Harold Wells launched his term as chairman of the National Automobile Dealers Association with a call for unity.
'If we remain united and continue to speak with one strong voice,' Wells said, 'entrepreneurship will continue to be the major force in shaping and protecting this great franchise system in the years ahead.'
Wells highlighted two key issues: the rise of factory-owned dealerships and Internet companies trying to retail vehicles directly to consumers. The growing threat of factory stores had riled dealers over the past year and forced NADA to shift its position on the issue, from neutrality to strong opposition.
Wells said NADA pressure had prompted General Motors to drop plans to own stores. But Ford Motor Co.'s dealership consolidations remain intact, although the company has scaled back expansion plans for its auto collections.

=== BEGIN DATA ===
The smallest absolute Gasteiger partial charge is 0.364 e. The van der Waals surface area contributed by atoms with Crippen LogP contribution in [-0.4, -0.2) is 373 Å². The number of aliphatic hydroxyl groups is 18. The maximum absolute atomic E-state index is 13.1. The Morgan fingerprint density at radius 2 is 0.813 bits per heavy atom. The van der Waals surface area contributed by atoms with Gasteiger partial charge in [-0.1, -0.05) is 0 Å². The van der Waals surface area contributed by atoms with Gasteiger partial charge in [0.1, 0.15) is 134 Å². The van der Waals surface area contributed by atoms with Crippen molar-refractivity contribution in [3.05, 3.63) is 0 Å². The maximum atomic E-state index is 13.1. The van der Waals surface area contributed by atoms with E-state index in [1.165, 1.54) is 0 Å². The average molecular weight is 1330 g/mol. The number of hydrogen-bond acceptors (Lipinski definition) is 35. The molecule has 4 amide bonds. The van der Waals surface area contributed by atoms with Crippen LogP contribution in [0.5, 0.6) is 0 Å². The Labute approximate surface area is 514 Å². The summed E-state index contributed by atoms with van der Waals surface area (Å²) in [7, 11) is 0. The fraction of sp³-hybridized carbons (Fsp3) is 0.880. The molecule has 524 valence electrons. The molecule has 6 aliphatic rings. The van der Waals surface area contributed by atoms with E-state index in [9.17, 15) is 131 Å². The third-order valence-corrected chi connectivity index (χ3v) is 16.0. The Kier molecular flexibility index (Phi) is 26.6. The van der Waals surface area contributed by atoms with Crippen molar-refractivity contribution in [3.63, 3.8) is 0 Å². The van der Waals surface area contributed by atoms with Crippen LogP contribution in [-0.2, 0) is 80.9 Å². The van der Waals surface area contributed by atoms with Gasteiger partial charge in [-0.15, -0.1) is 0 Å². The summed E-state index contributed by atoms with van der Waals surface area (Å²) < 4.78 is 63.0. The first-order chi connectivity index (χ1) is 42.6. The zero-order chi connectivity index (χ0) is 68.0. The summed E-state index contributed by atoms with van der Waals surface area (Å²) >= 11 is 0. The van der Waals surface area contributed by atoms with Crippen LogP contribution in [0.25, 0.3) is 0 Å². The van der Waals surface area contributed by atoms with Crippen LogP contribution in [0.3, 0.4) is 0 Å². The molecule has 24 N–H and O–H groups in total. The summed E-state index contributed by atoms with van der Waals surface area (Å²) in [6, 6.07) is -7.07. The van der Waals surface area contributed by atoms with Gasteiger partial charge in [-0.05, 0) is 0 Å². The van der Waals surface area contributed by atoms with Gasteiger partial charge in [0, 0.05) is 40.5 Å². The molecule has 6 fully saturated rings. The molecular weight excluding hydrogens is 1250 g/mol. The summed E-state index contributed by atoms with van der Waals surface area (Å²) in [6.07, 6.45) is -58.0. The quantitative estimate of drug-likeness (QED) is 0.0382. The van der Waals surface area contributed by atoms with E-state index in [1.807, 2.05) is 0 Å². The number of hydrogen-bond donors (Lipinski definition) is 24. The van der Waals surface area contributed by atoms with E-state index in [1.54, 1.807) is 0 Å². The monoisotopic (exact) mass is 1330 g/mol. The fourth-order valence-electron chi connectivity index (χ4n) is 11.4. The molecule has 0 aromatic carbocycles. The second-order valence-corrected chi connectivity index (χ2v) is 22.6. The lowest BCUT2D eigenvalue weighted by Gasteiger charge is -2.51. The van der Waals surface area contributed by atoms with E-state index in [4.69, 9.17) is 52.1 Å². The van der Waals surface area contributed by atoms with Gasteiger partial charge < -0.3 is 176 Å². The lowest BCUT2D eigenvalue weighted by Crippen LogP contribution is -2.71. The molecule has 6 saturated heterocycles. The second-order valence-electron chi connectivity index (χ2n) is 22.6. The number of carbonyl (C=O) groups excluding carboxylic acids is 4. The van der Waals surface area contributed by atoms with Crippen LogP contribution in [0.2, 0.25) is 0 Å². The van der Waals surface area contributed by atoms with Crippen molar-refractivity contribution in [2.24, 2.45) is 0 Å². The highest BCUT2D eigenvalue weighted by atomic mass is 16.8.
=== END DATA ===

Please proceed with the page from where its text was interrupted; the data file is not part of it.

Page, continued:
'We will not sit back and wait for these factory stores to fail, as they always have and surely will again. We must convince our manufacturers that franchised, independently owned and operated dealerships best serve the manufacturer and consumer,' Wells said. He owns Wells Chevrolet-Buick-Pontiac-Oldsmobile-GMC Inc. and Wells Chrysler-Dodge-Jeep Inc. in Whiteville, N.C.
NADA's first priority will be to continue to improve factory relations, and Wells said the association wants results.
'Despite continuing record sales and profits, many dealers are very dissatisfied with the degree to which manufacturers consider dealer input when making decisions,' he said. 'We need for them to recognize that we, the dealers, are their customers.'
When it comes to online sales, Wells emphasized NADA's commitment to teaching dealers how to make the best of the Internet as a sales tool. He pointed to the association's recent decision to launch an online shopping site for members and provide Web sites for dealers at competitive prices.
Wells sees dealership education, particularly in the use of technology, as the best way to improve dealers' relationships with customers, and persuade manufacturers and dot-com companies to realize that franchised dealers are the best channel for vehicle sales.
'We can provide not only virtual showrooms online, but also real cars, real experts and real service,' Wells said. 'We have real people to stand behind our product.'